COLUMBUS, Ohio, Nov. 7 (UPI) -- A gay soldier booed at a Republican presidential debate and his husband have joined other same-sex married military couples suing Washington for equal rights.
U.S. Army Capt. Steve Hill and Joshua Snyder of Columbus, Ohio, joined a lawsuit asking the federal government to recognize same-sex marriages because it is the states' role, not the federal government's to decide what constitutes a marriage.
Six states plus the District of Columbia, and Oregon's Coquille and Washington state's Suquamish Indian tribes recognize same-sex marriage.
The lawsuit argues gay military couples should be afforded the same benefits as opposite-sex couples, including spousal insurance, survivor compensation and acknowledgment of family-member status.
Military spousal benefits, for instance, are not permitted to go to same-sex spouses under the law.
"This is not for money or for back-paid benefits or anything like that," Snyder, 31, told The Columbus Dispatch. "We just want to know that the next time he deploys, I'll be called if something happens."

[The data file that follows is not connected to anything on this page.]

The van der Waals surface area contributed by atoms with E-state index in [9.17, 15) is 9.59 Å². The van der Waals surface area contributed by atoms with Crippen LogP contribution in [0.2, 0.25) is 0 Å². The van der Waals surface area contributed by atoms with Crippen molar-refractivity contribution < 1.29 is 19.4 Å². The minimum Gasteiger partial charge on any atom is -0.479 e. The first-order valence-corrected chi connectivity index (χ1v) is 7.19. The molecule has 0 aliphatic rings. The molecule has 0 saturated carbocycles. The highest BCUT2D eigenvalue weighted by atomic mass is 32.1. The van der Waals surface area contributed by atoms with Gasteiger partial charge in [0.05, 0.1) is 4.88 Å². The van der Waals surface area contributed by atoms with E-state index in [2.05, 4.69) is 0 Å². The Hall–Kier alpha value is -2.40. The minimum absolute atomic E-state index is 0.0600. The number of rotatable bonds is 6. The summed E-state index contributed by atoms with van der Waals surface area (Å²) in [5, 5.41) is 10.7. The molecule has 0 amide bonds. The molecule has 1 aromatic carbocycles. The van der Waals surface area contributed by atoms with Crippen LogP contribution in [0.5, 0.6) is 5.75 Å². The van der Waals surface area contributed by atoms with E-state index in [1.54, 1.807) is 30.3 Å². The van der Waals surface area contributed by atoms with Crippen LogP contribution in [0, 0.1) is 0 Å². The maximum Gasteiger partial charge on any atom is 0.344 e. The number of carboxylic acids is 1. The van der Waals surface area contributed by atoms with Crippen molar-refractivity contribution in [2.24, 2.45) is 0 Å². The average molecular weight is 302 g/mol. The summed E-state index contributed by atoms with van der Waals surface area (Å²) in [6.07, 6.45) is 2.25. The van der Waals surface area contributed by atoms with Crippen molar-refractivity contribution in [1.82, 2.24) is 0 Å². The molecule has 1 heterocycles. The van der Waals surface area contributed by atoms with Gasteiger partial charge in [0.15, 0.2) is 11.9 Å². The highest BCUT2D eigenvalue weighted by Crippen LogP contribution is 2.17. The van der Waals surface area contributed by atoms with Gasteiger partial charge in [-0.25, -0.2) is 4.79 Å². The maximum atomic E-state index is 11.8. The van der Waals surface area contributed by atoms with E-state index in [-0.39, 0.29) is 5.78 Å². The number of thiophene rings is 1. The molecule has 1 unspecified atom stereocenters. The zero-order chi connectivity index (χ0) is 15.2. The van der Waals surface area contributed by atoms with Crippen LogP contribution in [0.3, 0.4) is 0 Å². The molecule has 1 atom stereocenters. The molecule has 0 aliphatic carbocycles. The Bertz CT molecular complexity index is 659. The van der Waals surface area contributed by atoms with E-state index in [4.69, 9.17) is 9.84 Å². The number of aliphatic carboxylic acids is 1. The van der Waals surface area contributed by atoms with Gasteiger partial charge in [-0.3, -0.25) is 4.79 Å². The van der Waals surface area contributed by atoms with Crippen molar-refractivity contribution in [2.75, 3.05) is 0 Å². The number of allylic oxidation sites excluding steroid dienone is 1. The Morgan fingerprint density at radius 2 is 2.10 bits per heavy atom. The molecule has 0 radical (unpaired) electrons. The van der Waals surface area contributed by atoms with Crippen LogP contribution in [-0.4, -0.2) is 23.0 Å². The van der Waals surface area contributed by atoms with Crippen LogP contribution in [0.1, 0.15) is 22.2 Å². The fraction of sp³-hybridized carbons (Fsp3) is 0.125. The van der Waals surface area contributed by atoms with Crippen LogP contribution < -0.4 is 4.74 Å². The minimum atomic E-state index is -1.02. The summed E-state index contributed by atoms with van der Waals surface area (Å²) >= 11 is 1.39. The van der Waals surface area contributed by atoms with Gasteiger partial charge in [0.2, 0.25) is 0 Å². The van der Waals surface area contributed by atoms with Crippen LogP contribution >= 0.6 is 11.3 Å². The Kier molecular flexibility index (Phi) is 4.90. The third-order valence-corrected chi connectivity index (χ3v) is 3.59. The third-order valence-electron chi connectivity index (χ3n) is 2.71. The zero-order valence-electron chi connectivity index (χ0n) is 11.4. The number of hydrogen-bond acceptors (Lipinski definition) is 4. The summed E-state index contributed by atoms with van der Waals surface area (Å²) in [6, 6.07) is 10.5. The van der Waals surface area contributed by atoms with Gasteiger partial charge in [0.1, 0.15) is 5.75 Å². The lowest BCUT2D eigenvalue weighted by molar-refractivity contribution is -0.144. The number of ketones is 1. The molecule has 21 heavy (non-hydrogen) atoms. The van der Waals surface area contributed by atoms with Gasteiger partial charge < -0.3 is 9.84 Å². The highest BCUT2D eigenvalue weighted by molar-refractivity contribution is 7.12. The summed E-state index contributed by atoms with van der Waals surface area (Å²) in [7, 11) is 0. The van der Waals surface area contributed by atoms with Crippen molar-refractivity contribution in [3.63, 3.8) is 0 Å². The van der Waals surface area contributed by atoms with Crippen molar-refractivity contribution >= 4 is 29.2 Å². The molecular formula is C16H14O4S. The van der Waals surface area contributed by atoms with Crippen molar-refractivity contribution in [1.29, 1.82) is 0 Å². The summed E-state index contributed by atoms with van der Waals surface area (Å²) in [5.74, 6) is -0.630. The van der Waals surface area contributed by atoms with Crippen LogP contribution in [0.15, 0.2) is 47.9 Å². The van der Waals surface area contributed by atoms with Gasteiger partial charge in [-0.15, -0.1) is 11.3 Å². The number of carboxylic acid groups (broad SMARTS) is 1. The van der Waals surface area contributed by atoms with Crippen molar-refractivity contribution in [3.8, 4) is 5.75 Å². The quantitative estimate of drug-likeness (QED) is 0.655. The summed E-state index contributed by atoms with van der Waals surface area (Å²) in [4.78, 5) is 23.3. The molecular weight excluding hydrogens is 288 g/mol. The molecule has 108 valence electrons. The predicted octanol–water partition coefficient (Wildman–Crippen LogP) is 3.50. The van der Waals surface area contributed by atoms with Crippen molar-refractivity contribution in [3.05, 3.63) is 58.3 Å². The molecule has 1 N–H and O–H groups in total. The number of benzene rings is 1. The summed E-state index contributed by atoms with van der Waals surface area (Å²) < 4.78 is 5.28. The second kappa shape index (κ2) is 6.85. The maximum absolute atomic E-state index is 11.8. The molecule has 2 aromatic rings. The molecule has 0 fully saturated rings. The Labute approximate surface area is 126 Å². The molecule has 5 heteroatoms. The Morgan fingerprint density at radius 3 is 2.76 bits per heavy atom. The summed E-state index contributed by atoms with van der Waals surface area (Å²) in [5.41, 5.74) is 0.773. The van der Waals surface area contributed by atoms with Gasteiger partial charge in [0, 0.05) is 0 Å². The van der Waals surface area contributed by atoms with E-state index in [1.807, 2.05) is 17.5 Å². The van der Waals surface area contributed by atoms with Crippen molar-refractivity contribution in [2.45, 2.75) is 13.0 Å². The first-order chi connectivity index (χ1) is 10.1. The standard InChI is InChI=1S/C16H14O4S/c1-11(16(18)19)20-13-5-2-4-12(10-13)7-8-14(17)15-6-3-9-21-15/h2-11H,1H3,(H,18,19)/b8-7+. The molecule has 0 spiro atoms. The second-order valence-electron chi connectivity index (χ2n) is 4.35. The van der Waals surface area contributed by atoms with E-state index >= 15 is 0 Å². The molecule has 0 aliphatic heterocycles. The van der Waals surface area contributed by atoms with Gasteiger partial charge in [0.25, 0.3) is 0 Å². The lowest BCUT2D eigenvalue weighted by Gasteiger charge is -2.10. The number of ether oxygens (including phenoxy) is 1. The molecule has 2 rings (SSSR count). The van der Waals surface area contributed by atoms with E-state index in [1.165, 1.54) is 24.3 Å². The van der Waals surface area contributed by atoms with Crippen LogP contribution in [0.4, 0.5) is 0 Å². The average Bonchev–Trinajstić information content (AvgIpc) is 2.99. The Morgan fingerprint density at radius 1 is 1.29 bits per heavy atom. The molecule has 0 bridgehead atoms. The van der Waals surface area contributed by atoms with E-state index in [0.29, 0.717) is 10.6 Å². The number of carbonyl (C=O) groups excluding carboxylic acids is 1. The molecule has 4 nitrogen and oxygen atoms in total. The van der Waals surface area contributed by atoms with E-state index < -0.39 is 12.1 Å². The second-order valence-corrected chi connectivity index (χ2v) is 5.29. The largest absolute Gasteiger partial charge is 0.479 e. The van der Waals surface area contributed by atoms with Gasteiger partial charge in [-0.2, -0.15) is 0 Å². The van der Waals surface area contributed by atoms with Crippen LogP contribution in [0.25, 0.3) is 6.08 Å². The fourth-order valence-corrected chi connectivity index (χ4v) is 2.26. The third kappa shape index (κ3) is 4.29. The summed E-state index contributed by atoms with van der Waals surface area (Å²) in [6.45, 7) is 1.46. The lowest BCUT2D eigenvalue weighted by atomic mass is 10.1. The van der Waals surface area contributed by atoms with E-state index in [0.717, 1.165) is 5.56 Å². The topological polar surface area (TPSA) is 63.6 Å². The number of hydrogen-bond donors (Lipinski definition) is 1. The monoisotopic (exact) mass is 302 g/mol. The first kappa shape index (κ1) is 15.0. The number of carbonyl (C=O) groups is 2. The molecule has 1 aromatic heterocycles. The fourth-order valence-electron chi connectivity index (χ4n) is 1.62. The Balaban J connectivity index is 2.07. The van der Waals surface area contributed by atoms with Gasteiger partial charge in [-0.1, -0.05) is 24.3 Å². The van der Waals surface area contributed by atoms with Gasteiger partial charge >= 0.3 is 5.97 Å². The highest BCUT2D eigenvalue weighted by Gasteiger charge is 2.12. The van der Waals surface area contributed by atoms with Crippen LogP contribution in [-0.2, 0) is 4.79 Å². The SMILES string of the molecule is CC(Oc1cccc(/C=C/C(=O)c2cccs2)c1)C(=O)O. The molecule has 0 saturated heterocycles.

Hill, 41, serving in Iraq, made headlines Sept. 22 when he spoke by video at a GOP presidential debate.
"In 2010, when I was deployed to Iraq, I had to lie about who I was because I'm a gay soldier and I didn't want to lose my job," he said in the video. "My question is: Under one of your presidencies, do you intend to circumvent the progress that's been made for gay and lesbian soldiers in the military?"
Some people in the audience booed him.
The lawsuit, filed in Boston by eight gay couples, challenges the constitutionality of 1996's federal Defense of Marriage Act, which bars federal recognition of same-sex marriages, said David McKean, legal director of Washington's Servicemembers Legal Defense Network and an attorney for Hill and the other plaintiffs.
Besides arguing it is not Washington's role to define marriage, the plaintiffs argue the act violates the constitutional right to equal protection under the law.
President Barack Obama in February directed the Justice Department to stop defending the act against such lawsuits.